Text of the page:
Sunday, February 20, 2011

De-prioritized at this time.

resilient |riˈzilyənt|
able to recoil or spring back into shape after bending, stretching, or being compressed.
(of a person or animal) able to withstand or recover quickly from difficult conditions.

I have come up with a big idea. It may not be original, but I think it may become my life’s work.

Lightning struck last week as the School Council discussed our new School Improvement Plan.

Excerpt from the recent School Improvement Plan:

Identify resiliency skills (such as ability to handle disappointment, stress, change, etc.) in order to develop and incorporate teaching strategies related to building resiliency in students

De-prioritized at this time.

It took me a second for this to sink in. Our school and schools in general do not teach kids to deal with adversity. In the same week that our community was once again devastated by the loss of a high school student, whom tragically took his own life, we “de-prioritized” our aspirations to teach kids how to cope with adversity.

Think about how essential resilience is to learning and living. If you had to choose only one set of skills to teach, wouldn’t “resiliency skills (such as ability to handle disappointment, stress, change, etc.)….” make the top two or three on your list?

Now think about this:

We largely ignore this skill set, we do not have curriculum or pedagogy that addresses these skills directly in public schools.

Schools are not alone. Well meaning parents do not allow their children to be exposed to adversity. If I had to prescribe a single set of skills that could improve our learning, our health, our community, and even our nation, it would include a thoughtful approach to building our capacity for becoming resilient.

There are a few models out there that touch on these skills, such as Outward Bound and similar experiential learning schools. However, there is nothing that reaches into early childhood and primary grades that can meaningfully be applied to a public school curriculum.

Imagine building a curriculum and a culture around Resilient Learners.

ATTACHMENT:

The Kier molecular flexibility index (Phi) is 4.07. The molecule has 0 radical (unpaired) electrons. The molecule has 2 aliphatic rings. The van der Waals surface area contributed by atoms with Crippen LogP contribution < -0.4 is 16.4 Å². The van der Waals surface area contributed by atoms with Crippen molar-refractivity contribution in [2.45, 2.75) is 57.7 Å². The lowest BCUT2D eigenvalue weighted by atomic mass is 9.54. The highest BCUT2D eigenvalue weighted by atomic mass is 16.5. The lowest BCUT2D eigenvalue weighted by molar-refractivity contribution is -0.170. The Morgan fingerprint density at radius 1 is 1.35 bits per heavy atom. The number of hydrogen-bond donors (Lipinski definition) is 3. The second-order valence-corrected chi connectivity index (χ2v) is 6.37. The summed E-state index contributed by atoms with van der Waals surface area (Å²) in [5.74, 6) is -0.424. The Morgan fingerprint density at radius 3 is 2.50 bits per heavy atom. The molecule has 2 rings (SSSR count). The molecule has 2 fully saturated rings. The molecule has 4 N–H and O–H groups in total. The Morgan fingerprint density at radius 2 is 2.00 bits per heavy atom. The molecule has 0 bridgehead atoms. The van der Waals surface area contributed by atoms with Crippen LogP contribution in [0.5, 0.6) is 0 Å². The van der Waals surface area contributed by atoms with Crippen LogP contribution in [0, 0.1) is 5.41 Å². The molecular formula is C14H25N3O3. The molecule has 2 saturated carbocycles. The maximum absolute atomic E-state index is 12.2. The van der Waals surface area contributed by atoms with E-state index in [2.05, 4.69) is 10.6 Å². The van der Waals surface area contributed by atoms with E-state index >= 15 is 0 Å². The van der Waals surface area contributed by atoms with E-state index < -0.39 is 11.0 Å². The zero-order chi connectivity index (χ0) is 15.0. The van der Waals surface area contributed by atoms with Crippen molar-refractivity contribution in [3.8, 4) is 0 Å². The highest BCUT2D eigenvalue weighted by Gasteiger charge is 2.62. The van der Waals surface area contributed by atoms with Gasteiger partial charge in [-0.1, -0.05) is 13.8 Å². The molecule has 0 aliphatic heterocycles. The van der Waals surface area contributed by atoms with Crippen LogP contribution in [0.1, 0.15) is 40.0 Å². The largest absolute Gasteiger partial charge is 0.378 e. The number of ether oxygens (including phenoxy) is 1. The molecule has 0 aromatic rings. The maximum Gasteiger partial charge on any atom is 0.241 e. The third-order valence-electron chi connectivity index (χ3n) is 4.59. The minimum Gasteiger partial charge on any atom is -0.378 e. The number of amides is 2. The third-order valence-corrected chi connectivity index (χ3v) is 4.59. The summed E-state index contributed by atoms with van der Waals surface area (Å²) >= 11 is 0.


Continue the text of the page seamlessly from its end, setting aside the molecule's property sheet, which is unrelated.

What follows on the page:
We can do this, we can teach children to strive, and to understand that a great deal of success is predicated upon how well you cope with adversity.

The evolution of this idea I think warrants a separate blog. One dedicated to Teaching and Parenting rather than stories dear to my heart. In truth, I wish I could spend the next year researching and developing this idea in order to bring it back into the school system. I don’t have those kind of resources. Blogging maybe a good start.

I’d love feedback on this one- plus a catchy new title for a teaching Blog

Next up: What our Heroes know about Resiliency.


  1. Hi Corey,
    I would categorize resiliency as a nautural byproduct of a well grounded person, more than a skill to be taught. I have the distinct feeling that the more someone is comfortable in their skin the more they have access to emotional stability. I think that emotional stability, in turn, simply makes one aware of more choices in many situations and perhaps less when the best choice is clearly one. Logically then, a loving environment which encourages lots of creativity should lead to a natural sense of resiliency.
    Honestly though, I know I can see it in a few kids I run into, but just a few. And the two definitely go hand in hand for me. Do you see the same thing?
    All for now,

  2. @Jackie, I think you're on to something. Rather than teach a set of skills-create an environment and a cultural that allows the possibility for people to become resilient?